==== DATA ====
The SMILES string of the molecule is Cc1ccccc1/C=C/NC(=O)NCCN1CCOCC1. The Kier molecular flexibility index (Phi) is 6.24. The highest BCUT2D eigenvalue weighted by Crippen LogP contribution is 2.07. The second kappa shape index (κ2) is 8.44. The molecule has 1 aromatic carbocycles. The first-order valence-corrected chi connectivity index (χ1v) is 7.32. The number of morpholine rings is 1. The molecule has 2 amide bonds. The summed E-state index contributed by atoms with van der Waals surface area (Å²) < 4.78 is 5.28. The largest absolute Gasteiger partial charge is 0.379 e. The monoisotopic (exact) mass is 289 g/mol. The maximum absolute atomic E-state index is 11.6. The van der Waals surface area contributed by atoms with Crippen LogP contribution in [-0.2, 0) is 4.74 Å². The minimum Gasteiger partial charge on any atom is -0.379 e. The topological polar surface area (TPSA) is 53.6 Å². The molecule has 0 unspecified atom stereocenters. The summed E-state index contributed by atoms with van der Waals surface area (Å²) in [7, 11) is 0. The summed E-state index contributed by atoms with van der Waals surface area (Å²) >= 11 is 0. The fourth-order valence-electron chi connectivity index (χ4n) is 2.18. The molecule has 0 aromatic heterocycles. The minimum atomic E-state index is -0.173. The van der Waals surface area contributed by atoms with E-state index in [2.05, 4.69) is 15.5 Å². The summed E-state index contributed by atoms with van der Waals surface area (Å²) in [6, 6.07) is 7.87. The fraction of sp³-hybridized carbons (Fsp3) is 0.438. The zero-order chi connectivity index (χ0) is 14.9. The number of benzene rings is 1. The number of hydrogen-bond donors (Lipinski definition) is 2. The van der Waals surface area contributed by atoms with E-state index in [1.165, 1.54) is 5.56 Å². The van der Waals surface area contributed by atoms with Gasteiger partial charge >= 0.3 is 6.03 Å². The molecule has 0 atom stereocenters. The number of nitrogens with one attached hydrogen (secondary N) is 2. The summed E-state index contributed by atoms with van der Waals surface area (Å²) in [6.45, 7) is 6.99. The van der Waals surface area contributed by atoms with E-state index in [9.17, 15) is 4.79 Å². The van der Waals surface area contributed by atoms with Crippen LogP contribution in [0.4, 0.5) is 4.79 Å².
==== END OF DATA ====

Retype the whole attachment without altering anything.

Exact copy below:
The SMILES string of the molecule is Cc1ccccc1/C=C/NC(=O)NCCN1CCOCC1. The Kier molecular flexibility index (Phi) is 6.24. The highest BCUT2D eigenvalue weighted by Crippen LogP contribution is 2.07. The second kappa shape index (κ2) is 8.44. The molecule has 1 aromatic carbocycles. The first-order valence-corrected chi connectivity index (χ1v) is 7.32. The number of morpholine rings is 1. The molecule has 2 amide bonds. The summed E-state index contributed by atoms with van der Waals surface area (Å²) < 4.78 is 5.28. The largest absolute Gasteiger partial charge is 0.379 e. The monoisotopic (exact) mass is 289 g/mol. The maximum absolute atomic E-state index is 11.6. The van der Waals surface area contributed by atoms with Crippen LogP contribution in [-0.2, 0) is 4.74 Å². The minimum Gasteiger partial charge on any atom is -0.379 e. The topological polar surface area (TPSA) is 53.6 Å². The molecule has 0 unspecified atom stereocenters. The summed E-state index contributed by atoms with van der Waals surface area (Å²) in [7, 11) is 0. The summed E-state index contributed by atoms with van der Waals surface area (Å²) >= 11 is 0. The fourth-order valence-electron chi connectivity index (χ4n) is 2.18. The molecule has 0 aromatic heterocycles. The minimum atomic E-state index is -0.173. The van der Waals surface area contributed by atoms with E-state index in [2.05, 4.69) is 15.5 Å². The summed E-state index contributed by atoms with van der Waals surface area (Å²) in [6, 6.07) is 7.87. The fraction of sp³-hybridized carbons (Fsp3) is 0.438. The zero-order chi connectivity index (χ0) is 14.9. The number of benzene rings is 1. The number of hydrogen-bond donors (Lipinski definition) is 2. The van der Waals surface area contributed by atoms with E-state index in [1.165, 1.54) is 5.56 Å². The van der Waals surface area contributed by atoms with Gasteiger partial charge >= 0.3 is 6.03 Å². The molecule has 0 atom stereocenters. The number of nitrogens with one attached hydrogen (secondary N) is 2. The summed E-state index contributed by atoms with van der Waals surface area (Å²) in [6.45, 7) is 6.99. The van der Waals surface area contributed by atoms with E-state index in [9.17, 15) is 4.79 Å². The van der Waals surface area contributed by atoms with Crippen LogP contribution in [0.4, 0.5) is 4.79 Å².